1. Jaffa, 5 August 1192
Having relieved the town of Jaffa after a spectacular amphibious landing, the crusader forces under Richard Coeur de Lion were faced with a major land battle against Saladin’s larger army. Saladin’s forces consisted of an estimated 7,000 light cavalry, many of whom were horse-archers. Richard’s forces numbered just 50–60 knights and around 2,000 infantry. A large proportion of these were Genoese and Pisan crossbowmen; the remainder were spearmen.
2. Crossbowmen manning the hoarding
Crossbowmen in action during the siege of a castle, c.1200. Castle ramparts and towers – as well as some town walls – were augmented by a wooden gallery, called a hoarding. This provided a platform overhanging the walls. Apertures in the floor could be used to drop stones onto the heads of attackers trying to work at the base of the walls with picks or to ascend with ladders. The low ceiling and confined conditions made the hoarding especially suitable for use by crossbowmen, who could move quickly around the walls to any troublespot that required manning. Here the crossbowmen work in teams of two, so that while one is shooting, the other is spanning his weapon. Both wooden-lathed and composite-lathed crossbows are in use and both are spanned by the belt-and-claw method.
3. Castle siege, c.1300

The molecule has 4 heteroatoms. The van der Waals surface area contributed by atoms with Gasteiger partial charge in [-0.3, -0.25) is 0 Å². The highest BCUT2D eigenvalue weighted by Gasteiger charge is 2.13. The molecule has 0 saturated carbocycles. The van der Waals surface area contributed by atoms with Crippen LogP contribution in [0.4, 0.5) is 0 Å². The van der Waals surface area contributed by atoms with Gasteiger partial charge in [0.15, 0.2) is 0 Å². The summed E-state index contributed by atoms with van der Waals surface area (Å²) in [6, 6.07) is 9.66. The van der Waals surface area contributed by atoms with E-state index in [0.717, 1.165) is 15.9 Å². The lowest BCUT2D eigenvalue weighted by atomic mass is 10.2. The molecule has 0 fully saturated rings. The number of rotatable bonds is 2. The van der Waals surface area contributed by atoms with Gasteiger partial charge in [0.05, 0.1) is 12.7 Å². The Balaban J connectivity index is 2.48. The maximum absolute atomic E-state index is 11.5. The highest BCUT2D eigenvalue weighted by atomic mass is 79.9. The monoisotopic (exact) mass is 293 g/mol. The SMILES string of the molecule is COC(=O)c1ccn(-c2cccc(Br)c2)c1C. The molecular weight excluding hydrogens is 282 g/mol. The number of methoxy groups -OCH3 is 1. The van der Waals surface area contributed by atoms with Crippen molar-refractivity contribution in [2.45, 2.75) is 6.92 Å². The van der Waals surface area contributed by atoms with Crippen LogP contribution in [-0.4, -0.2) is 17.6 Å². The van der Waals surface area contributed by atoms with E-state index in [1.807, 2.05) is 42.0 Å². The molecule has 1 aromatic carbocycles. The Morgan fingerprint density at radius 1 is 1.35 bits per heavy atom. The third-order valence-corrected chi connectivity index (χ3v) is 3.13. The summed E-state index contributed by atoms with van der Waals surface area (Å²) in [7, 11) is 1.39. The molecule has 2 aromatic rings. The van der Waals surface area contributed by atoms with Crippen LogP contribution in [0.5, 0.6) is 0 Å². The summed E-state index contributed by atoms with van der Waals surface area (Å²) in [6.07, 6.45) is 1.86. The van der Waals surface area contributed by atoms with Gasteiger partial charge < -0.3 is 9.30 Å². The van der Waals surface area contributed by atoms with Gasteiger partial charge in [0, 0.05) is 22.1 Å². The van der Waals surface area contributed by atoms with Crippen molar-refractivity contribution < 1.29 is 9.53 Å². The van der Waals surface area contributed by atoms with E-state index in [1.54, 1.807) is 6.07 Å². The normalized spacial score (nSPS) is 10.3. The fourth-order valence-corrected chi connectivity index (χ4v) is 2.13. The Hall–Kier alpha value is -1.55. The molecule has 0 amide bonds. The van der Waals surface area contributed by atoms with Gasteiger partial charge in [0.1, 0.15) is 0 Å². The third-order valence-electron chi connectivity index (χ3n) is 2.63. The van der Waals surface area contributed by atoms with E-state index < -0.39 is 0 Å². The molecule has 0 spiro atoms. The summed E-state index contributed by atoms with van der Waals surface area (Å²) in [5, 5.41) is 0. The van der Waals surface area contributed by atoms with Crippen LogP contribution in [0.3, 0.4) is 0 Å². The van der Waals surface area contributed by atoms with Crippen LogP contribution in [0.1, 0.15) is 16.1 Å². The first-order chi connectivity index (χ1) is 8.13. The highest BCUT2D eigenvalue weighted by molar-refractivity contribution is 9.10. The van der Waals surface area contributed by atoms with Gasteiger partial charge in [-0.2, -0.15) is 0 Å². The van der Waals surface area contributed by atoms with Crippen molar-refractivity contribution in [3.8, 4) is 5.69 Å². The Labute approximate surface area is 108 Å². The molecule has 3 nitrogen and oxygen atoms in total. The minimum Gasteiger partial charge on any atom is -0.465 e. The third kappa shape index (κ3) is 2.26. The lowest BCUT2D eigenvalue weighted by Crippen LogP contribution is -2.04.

Defence of the castle is being directed by the wife of the castellan because he is away fighting elsewhere. The besieging army has fielded a screen of crossbowmen behind various types of mantlet, some wicker, some wooden. An incendiary bolt has been placed onto a great-crossbow. It is targeting a large L-shaped wooden mantlet behind which are crossbowmen, ready to give cover to a unit who are running in to attempt an escalade of the lower ramparts. A vice-style spanning bench is being reset, ready to span the greatcrossbow again after it has been shot. A soldier lifts a box behind the great-crossbow, containing a variety of bolt heads for it; another man is taking shafts for these from the barrel. It was more common, however – especially for standard crossbows – for bolts to be already fitted with their heads and packed in barrels. Re-supply of these could be winched up to the tower by the treadwheel crane. A wooden chest in front of the great-crossbow contains incendiary bolts for the great-crossbow. Standard crossbowmen are in support of the great-crossbow on the tower. Some still use wooden-lathed crossbows, while others have more powerful, and more expensive, composite-lathed crossbows. Both use the speedier belt-and-claw spanning method when preparing to repel an attack. From the high point of the tower, they have the advantage of range. The besiegers, behind their mantlets, span their powerful bows with a simple windlass mechanism. It is slower, but they need the extra range, have the protection of their barricades and do not need to respond as quickly as the castle’s defenders may have to once the enemy has ladders at their walls.